All tissue samples had previously been fixed in 10% neutral-buffered formalin for up to a maximum of 24 h. Total RNA was extracted from 4 FFPE sections (5 μm); the tumor compartment was selectively hollowed out with a sterilized blade, using the AllPrep DNA/RNA/miRNA Universal Kit (QIAGEN, Venlo, the Netherlands) in accordance with the manufacturer’s instructions. Total RNA quantification was measured by a NanoDrop 2000 spectrophotometer (Nano-Drop Technologies, Wilmington, DE, USA), determined based on the A260/A280 absorbance ratio. Total RNA (0.5 μg) was reverse-transcribed to complementary DNA (cDNA) by using PrimeScript® RT Master Mix (Takara Bio, Otsu, Japan), in accordance with the manufacturer’s procedure. RT-qPCR was performed using the comparative method based on the Taq-Man chemistry on the ABI 7900HT Fast System (Applied Biosystems, Foster City, CA, USA). RT-qPCR was carried out in a solution containing 5.0 μL of 2X TaqMan® Fast Advanced Master Mix (Applied Biosystems), 0.5 μL of TaqMan Gene Expression Assay (APOBEC3B: Hs00358981_m1, b-Actin: Hs01060665_g1, PUM1: Hs00982775_m1, TAF-10: Hs00359540_g1, FKBP15: Hs00910471_m1; all the primers and probes were purchased from Applied Biosystems), 3.5μL of nuclease-free water and 1.0 μL of cDNA sample (10 ng/μL) in a total volume of 10 μL. The maximum cycle threshold (Ct) value was set at 40. Negative controls were included in each run. Relative mRNA levels were determined from the threshold cycle for amplification using the ΔΔCt method by SDS 2.2 software (Applied Biosystems). Determination of Ct values was performed in duplicate and normalized to the Ct values of simultaneous duplicate measurements of the expression of 4 housekeeping genes (b-Actin, PUM1, TAF-10 and FKBP15 from the same samples) by Data Assist_ software (Applied Biosystems). These housekeeping genes were selected based on our previous study [54].

Immunohistochemical analysis

All tissue samples had previously been fixed in 10% neutral-buffered formalin for up to a maximum of 72 h. Histological sections (4 μm) were deparaffinized and incubated for 10 min in methanol containing 0.3% hydrogen peroxide to block endogenous peroxidase. They were then immunostained with rabbit monoclonal antibodies against ERα (SP1, Ventana Japan, Tokyo, Japan), PgR (1E2, Ventana Japan) and HER2 (4B5, Ventana Japan). To detect the expression of these antibodies, we used the NexES IHC Immunostainer (Ventana Medical Systems, Tucson, AZ, USA) in accordance with the manufacturer’s instructions. ER and PgR were evaluated by percentage of nuclear staining (0–100%), and samples were considered positive when more than 1% of the nucleus was stained. HER2 expression was determined by IHC staining and evaluated using the same method as the HercepTest (Dako Japan, Tokyo, Japan); membranous staining was scored on a scale of 0 to 3+. According to the 2013 ASCO/CAP guidelines, we considered a tumor to be HER2+ when the specimen either scored ≥3+ by IHC or showed a HER2/CEP17 ratio with more than 2.0-fold increase in HER2 gene amplification (determined by dual color in situ hybridization using Ventana Inform HER2 Dual ISH HER2 kits [Roche Diagnostics Japan, Tokyo, Japan]) according to the manufacturer’s instructions [55, 56]. Ki67 was scored according to the percentage of nuclear stained cells out of all cancer cells in the hot spot of the tumor, regardless of the intensity, in a ×400 high-power field (Ki67 labeling index [57]). We counted between 500 and 1,000 tumor cells as recommended by the International Ki67 in Breast Cancer Working Group [58].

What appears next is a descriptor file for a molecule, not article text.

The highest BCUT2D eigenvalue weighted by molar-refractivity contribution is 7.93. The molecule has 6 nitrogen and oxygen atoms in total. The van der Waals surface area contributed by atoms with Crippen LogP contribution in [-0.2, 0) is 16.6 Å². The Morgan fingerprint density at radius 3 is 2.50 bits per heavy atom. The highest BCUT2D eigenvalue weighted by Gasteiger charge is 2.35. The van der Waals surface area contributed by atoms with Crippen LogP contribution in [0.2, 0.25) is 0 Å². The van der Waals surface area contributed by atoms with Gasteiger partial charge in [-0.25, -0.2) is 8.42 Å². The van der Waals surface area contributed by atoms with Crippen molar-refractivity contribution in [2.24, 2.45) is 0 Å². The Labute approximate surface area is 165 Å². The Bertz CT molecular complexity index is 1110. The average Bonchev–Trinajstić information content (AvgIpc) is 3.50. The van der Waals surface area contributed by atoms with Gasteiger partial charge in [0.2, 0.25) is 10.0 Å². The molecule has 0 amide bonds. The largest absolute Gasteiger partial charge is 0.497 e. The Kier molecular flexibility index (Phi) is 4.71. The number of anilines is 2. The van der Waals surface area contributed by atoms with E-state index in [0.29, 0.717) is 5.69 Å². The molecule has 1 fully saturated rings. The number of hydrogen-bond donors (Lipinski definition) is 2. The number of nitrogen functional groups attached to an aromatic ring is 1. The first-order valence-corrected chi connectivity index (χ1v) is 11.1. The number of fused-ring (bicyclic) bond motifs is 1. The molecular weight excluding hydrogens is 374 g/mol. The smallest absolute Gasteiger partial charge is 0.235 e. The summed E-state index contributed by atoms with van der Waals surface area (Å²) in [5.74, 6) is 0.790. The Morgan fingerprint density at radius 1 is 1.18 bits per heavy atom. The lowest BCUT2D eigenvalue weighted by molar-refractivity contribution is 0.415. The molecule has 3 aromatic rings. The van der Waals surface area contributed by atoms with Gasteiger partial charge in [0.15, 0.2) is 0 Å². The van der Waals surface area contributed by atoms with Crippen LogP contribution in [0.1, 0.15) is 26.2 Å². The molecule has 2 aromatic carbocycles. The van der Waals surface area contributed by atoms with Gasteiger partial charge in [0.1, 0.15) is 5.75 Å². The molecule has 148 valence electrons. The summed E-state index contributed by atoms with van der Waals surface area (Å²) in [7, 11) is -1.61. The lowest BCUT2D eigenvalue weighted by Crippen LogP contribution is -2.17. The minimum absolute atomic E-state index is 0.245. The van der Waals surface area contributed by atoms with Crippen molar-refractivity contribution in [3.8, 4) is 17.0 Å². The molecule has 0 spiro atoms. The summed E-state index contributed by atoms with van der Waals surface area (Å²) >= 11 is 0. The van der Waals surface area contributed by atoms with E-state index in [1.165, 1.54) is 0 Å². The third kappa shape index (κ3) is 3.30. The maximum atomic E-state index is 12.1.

Statistical analysis

The nonparametric Wilcoxon test was adopted for statistical analysis of association between APOBEC3B mRNA expression and pCR status. The best cut-off point of pCR for APOBEC3B mRNA expression levels was determined through a receiver operating characteristics (ROC) curve and used for classification of APOBEC3B mRNA expression. The association between APOBEC3B mRNA expression status and clinicopathological factors was evaluated using Chi-square or Fisher’s exact test. Logistic regression methods were also adopted for univariate and multivariate analyses to assess the associations of clinical and biological parameters with pCR. Odds ratios (ORs) and 95% confidence intervals (CIs) were calculated. Relapse-free survival and breast cancer–specific survival curves were calculated according to the Kaplan–Meier method and verified by the log-rank test. A statistically significant difference was defined at P < 0.05. All statistical analyses were performed using JMP software version 11 for Windows (SAS Institute Japan, Tokyo, Japan).

Author contributions

YF participated in the design of the study and performed APOBEC3B mRNA analysis and statistical analysis. YY participated in the design and coordination, and helped to draft the manuscript. RG, MT, TT and MYI helped to draft the manuscript. HI conceived the study, participated in its design and coordination and helped to draft the manuscript. All authors read and approved the final manuscript.

ACKNOWLEDGMENTS

The authors are grateful to I. Suzu for excellent technical support, to M. Suematsu and M. Kawakami for clinical data management.

CONFLICTS OF INTEREST

The authors have declared no conflicts of interest. No external sources of funding were used for this study.